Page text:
ragged, dirty, hungry and sickly children
ont from the dark and filthy alleys of the
crowded city for a lew hoars' revel in the
sanehine, bat it is like taking them into a
new world, giving a new tarn to the whole
life of bu idreds and drawing them away
from a life of misery and vice. These
sunshine missions from the slums of oar
dark and crowded alleys are as important
as any of the calls from "Greenland's Icy
Mountains" or "India's Coral Strands."
By the resignation of Perry Belmont the
chairmanship of the Foreign Affairs Com
mittee goes to McCreary, of Kentucky
Our foreign affairs, under the present ad
ministration, are chiefly in the bands of
southern men, only recently in rebellion or
in sympathy with it. It is not right in
any consideration of the case. However,
southerners may be natural diplomats,
we have no use tor diplomacy as generally
understood. We want men of high char
acter, education and business skill, without
any adventitious accompaniments of style,
parade, etc. That is a sort of children's
play, which we have outgrown.
The managers of the Grand Army of
the Republic are striving to belittle the
protest that has come np from Democratic
members all over the country against the
covert interference of Republican poli
ticians in the affairs of the organization.—
A mole-hill magnified into a mountain.
In number the dissidents are jnst about
enough to form an awkward squad. The
disgruntled Palmer, of Illinois, has been
shamed to silence by veterans
of the Grand Army of his own
political faith. The Koontz coterie in
Indiana, followers of the defeated
Matson, conclnded on second thought they
didn't want to enlist a Democratic Grand
Army. Instead they decided to form a
Democratic clnb. They can do this and
still remain members of the Grand Army,
which has no politics within the order.
The Hoosier clnb will be fashioned after
the order of the Union Veteran Club, com
posed largely of Grand Army men, all of
whom are Republicans, with purposes
purely political.
Deserting the False Prophet.
Suakim, December 6.— Reports from
Maasowah state that the powerful Ben
and Bogus tribes have deserted the Mahdi
and refused to assist in the siege of Sua
kim. If the English troops defeat the
rebels other tribes will also probably
THE Y. M. C. A.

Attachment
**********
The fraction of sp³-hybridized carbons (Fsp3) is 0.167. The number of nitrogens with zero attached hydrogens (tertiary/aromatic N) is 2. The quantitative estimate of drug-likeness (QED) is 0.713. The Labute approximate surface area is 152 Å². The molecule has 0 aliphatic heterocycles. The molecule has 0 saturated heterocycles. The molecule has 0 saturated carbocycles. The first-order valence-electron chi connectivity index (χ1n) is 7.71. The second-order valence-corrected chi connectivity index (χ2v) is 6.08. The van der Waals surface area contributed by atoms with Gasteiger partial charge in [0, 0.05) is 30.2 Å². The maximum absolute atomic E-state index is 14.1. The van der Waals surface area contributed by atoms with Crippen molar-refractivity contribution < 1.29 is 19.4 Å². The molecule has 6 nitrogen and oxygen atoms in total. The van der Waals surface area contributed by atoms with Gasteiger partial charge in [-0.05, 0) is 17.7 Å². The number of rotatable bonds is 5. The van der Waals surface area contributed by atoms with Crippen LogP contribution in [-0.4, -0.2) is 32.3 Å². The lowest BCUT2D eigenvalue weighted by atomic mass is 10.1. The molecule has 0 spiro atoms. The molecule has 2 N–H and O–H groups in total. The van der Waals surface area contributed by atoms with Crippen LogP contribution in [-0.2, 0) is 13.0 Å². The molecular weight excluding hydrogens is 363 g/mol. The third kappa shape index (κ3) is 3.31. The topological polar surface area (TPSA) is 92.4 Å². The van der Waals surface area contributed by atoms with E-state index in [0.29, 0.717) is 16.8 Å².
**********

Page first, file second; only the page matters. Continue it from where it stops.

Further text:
It is understood that a crisis has come
in the affairs of the Young Men's Christian
Association in this city, and the impend
ing question is, Shall it be sustained or
abandoned? The idea of abandoning it is
disagreeable. It is a case of having taken
hold of the plow and locking back. It
seems as if it would have been better uot
to have begun, than having begun to de
sert the advanced position. The scale of
effort and expense has been laid out to
conform to the importance of the work to
be accomplished aud the personal enthusi
asm of a few earnest men, but uot in ac
cord with any permanent resources. Our
men of wealth are accessible to good, gen
erous impulses, but to keep up a steady
contribution year after year requires some
thing more solid aud durable than impulse.
It needs principle and established convic
tions of duty, such as but few possess.
We hope the work will by no means be
abandoned. It seems as if the proper
thiug to do is to cut down expenses to a
safe, sure basis of reliable income and trust
to growth of resources and activities as the
community increased in numbers, wealth
and Christian principles. When a veesel
has had its sails rent to tatters in a storm
the crew does not abandon the ship, bat
patches up the fragments aud spreads to
the breeze all the canvas that it has,
content to make thiee knots an hour if
ten knots is no longer possible. We re
member well that our city library started
ont with just as full sails aud there seem
ed no eud to the money that could be had
for the object. The canvas was spread
wide for a twelve-month, bat then the
waters shoaled fast and the sound of
breakers indicated close approach to a
rocky coast. Before the wrecl^ came
the course was turned and the ship
with a modest portion of the cargo was
saved. It became a pride and power in
our city, when a fire came that destroyed
it all. But in the years of its humble and
useful mission it had made friends that
would not let it die. It has now been per
manently endowed and has interwoven
itsell with the very fibre of our daily ex
We have never known an instance of
any kind, depending upon annual subscrip
tion, no matter how high and worthy the
purpose, that did not encounter seasons of
dronth and famine. When such times
come the highest duty is uot to despair, but
to save what is possible from the wreck and
set sail again with shortened canvas, tak
ing frequent soundings. We are not sur
prised at the crisis tbat has come. It was
only a question of time. If we had a
dozen Colonel Birds it would have come.
Such a charitable institution needs a